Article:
Last month, GM worked out a deal with Delphi and the United Auto Workers that allows the automaker’s113,000 UAW-represented hourly workers and 13,000 of Delphi’s 23,000 UAW workers to receive $35,000 to $140,000, depending on their seniority, if they retire early. But it remains to be seen how many workers will take the company up on the offer.
"I hope GM is better at selling buyouts than they are at selling cars," says Gary Chaison, a professor of industrial relations at Clark University in Worcester, Massachusetts.
The buyout’s success will depend on how risk-averse the workers are, Chaison says. "The fact is, they don’t know what they will get if they reject it," he says.
Assuming that many workers accept the offer, GM still runs the risk that its best workers, who are more mobile, will be the only ones to leave, says Gregory Homer, a partner in the Washington, D.C., office of law firm Drinker Biddle & Reath.
"There is a huge risk of brain drain," he says. "Then GM ends up with a workforce that is less productive than it was before."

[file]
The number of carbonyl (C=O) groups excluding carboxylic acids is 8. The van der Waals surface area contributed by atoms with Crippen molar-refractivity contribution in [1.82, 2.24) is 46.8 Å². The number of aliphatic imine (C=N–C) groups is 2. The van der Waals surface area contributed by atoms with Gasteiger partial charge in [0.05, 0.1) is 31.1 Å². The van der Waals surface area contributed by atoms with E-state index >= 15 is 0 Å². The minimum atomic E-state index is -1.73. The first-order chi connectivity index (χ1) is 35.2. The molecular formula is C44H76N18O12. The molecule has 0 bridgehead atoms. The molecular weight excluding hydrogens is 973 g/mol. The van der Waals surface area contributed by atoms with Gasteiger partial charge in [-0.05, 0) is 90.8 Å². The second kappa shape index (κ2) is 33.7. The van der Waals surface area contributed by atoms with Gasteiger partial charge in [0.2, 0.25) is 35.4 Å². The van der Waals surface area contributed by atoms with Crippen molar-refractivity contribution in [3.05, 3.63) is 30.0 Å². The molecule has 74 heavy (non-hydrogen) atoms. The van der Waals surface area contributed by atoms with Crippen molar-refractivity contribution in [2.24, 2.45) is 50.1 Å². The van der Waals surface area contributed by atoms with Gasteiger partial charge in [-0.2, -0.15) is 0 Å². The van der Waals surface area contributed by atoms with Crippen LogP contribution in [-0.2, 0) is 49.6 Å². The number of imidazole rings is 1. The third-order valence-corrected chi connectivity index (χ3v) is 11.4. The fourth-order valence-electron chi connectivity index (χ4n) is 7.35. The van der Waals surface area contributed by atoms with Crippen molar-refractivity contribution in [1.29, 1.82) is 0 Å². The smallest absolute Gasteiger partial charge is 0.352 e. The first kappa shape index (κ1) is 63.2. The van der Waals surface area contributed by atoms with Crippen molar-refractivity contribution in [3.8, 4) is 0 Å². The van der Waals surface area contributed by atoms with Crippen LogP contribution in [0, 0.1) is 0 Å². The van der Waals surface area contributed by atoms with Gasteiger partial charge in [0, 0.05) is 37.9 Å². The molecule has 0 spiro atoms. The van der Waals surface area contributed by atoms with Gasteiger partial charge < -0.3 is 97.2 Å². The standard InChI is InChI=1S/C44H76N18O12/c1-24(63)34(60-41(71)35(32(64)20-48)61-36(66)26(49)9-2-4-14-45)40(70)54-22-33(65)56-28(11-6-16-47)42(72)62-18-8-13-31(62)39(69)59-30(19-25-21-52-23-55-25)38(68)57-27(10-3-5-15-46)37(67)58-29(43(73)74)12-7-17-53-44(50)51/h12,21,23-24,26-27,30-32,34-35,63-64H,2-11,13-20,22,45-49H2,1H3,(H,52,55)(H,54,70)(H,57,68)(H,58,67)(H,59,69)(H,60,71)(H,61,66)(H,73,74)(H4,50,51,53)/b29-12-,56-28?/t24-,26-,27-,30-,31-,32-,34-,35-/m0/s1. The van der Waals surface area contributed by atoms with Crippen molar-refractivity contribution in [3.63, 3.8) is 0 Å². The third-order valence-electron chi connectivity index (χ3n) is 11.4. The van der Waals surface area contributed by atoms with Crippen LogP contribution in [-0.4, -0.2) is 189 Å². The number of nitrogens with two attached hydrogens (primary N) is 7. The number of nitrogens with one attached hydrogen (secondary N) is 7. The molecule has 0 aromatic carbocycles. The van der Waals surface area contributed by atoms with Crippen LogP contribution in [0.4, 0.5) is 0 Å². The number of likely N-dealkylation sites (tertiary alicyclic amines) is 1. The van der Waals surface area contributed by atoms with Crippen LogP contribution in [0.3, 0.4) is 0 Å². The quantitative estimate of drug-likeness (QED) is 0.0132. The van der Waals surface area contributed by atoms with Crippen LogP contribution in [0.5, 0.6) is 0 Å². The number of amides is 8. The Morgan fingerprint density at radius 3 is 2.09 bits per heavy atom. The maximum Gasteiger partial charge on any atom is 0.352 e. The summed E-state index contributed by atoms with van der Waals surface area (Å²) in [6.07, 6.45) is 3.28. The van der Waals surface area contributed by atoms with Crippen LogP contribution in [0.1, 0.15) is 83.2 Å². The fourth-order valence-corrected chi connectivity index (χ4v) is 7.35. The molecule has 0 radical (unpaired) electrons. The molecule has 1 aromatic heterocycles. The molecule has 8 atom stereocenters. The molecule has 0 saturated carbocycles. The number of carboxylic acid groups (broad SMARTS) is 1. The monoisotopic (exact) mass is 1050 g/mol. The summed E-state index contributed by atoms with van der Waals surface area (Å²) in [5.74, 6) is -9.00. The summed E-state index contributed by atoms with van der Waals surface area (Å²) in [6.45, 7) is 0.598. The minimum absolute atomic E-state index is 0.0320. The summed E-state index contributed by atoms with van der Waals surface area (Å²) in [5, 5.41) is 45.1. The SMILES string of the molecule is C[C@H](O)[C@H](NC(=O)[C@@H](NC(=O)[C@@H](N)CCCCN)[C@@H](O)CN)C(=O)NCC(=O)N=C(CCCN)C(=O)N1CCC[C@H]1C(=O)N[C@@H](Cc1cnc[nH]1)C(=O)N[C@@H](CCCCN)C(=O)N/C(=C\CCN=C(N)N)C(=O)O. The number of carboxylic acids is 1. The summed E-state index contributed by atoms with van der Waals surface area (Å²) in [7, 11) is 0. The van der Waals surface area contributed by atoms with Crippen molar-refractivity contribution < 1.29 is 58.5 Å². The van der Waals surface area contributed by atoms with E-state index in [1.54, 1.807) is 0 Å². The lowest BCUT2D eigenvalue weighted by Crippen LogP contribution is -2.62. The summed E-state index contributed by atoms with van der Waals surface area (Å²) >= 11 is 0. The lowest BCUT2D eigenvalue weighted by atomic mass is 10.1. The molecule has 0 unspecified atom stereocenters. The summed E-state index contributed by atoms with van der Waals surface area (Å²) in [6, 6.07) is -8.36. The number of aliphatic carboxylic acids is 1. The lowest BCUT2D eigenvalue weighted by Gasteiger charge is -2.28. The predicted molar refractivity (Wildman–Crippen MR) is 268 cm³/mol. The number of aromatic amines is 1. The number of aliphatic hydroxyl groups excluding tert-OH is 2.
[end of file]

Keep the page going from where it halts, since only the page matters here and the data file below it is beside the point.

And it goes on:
The bigger question is what will GM do with the workforce that remains after the buyouts are over.
The company has a big challenge ahead in "repairing the relationships with the workforce," Chaison says. The employees feel that they have been making lots of sacrifices, and those who stay may suffer from "survivor’s guilt," he says.
"The workers now feel like there is no plan other than cutting costs," he says. "The company has to communicate a plan to these workers so they feel encouraged."
GM might actually get a morale boost in its workforce. Under the agreement with the UAW, the company will bring back 5,000 Delphi workers by September 2008.
"These people never wanted to leave GM in the first place," says Arthur Wheaton, a workplace and industry education specialist at Cornell University. "So they may have a better attitude and be excited about turning the company around."
On a broader level, GM needs to completely rethink how it wants its workforce to act, says Mark Neuberger, head of the employment law group of Buchanan Ingersoll in Miami. This means identifying the skill sets that are vital to compete and developing training and incentives to encourage those skills, he says.
GM has to become less bureaucratic, says Robert Chiaravalli, a labor lawyer and a principal at Strategic Labor and Human Resource in West Bloomfield, Michigan.
"They need to get lean quickly to make up for the potential skills gap created by workers leaving," he says. This doesn’t just mean becoming smaller, Chiaravalli says. "They need to figure out how to inspire creativity and innovation to introduce better cars."